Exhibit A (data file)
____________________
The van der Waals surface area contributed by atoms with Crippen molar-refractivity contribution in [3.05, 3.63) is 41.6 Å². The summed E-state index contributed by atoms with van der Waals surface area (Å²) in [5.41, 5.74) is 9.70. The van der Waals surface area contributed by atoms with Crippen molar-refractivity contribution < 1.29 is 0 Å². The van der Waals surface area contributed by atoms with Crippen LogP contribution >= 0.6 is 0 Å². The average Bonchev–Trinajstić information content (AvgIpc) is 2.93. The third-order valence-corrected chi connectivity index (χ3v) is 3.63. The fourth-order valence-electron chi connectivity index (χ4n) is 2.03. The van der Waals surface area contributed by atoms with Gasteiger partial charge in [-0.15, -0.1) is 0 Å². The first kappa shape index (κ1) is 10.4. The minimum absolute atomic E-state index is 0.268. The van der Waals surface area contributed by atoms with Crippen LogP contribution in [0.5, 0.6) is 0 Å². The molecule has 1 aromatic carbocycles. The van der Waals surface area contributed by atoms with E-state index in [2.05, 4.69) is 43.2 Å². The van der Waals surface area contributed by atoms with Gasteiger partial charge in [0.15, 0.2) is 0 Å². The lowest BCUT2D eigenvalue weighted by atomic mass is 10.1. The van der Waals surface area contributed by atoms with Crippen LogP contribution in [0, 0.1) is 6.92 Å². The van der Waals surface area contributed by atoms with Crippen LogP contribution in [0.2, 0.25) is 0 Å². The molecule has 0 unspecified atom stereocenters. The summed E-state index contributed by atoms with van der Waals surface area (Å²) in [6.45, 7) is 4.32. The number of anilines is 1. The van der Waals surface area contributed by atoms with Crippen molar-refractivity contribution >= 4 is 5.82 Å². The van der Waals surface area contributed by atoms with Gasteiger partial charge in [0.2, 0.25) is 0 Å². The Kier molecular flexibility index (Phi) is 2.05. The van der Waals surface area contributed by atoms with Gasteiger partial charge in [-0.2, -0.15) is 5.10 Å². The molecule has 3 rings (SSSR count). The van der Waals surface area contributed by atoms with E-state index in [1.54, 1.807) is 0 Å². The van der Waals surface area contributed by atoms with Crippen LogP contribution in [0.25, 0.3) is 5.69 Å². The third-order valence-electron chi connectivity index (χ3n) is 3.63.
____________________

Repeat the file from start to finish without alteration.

The van der Waals surface area contributed by atoms with Crippen molar-refractivity contribution in [3.05, 3.63) is 41.6 Å². The summed E-state index contributed by atoms with van der Waals surface area (Å²) in [5.41, 5.74) is 9.70. The van der Waals surface area contributed by atoms with Crippen molar-refractivity contribution < 1.29 is 0 Å². The van der Waals surface area contributed by atoms with Crippen LogP contribution >= 0.6 is 0 Å². The average Bonchev–Trinajstić information content (AvgIpc) is 2.93. The third-order valence-corrected chi connectivity index (χ3v) is 3.63. The fourth-order valence-electron chi connectivity index (χ4n) is 2.03. The van der Waals surface area contributed by atoms with Gasteiger partial charge in [-0.15, -0.1) is 0 Å². The first kappa shape index (κ1) is 10.4. The minimum absolute atomic E-state index is 0.268. The van der Waals surface area contributed by atoms with Crippen LogP contribution in [0.5, 0.6) is 0 Å². The molecule has 1 aromatic carbocycles. The van der Waals surface area contributed by atoms with E-state index in [2.05, 4.69) is 43.2 Å². The van der Waals surface area contributed by atoms with Gasteiger partial charge in [0.15, 0.2) is 0 Å². The lowest BCUT2D eigenvalue weighted by atomic mass is 10.1. The van der Waals surface area contributed by atoms with Crippen LogP contribution in [0, 0.1) is 6.92 Å². The van der Waals surface area contributed by atoms with Crippen LogP contribution in [0.2, 0.25) is 0 Å². The molecule has 0 unspecified atom stereocenters. The summed E-state index contributed by atoms with van der Waals surface area (Å²) in [6.45, 7) is 4.32. The number of anilines is 1. The van der Waals surface area contributed by atoms with Crippen molar-refractivity contribution >= 4 is 5.82 Å². The van der Waals surface area contributed by atoms with Gasteiger partial charge in [0.2, 0.25) is 0 Å². The Kier molecular flexibility index (Phi) is 2.05. The van der Waals surface area contributed by atoms with Gasteiger partial charge in [-0.2, -0.15) is 5.10 Å². The molecule has 3 rings (SSSR count). The van der Waals surface area contributed by atoms with E-state index in [1.54, 1.807) is 0 Å². The van der Waals surface area contributed by atoms with Crippen LogP contribution in [0.25, 0.3) is 5.69 Å². The third-order valence-electron chi connectivity index (χ3n) is 3.63.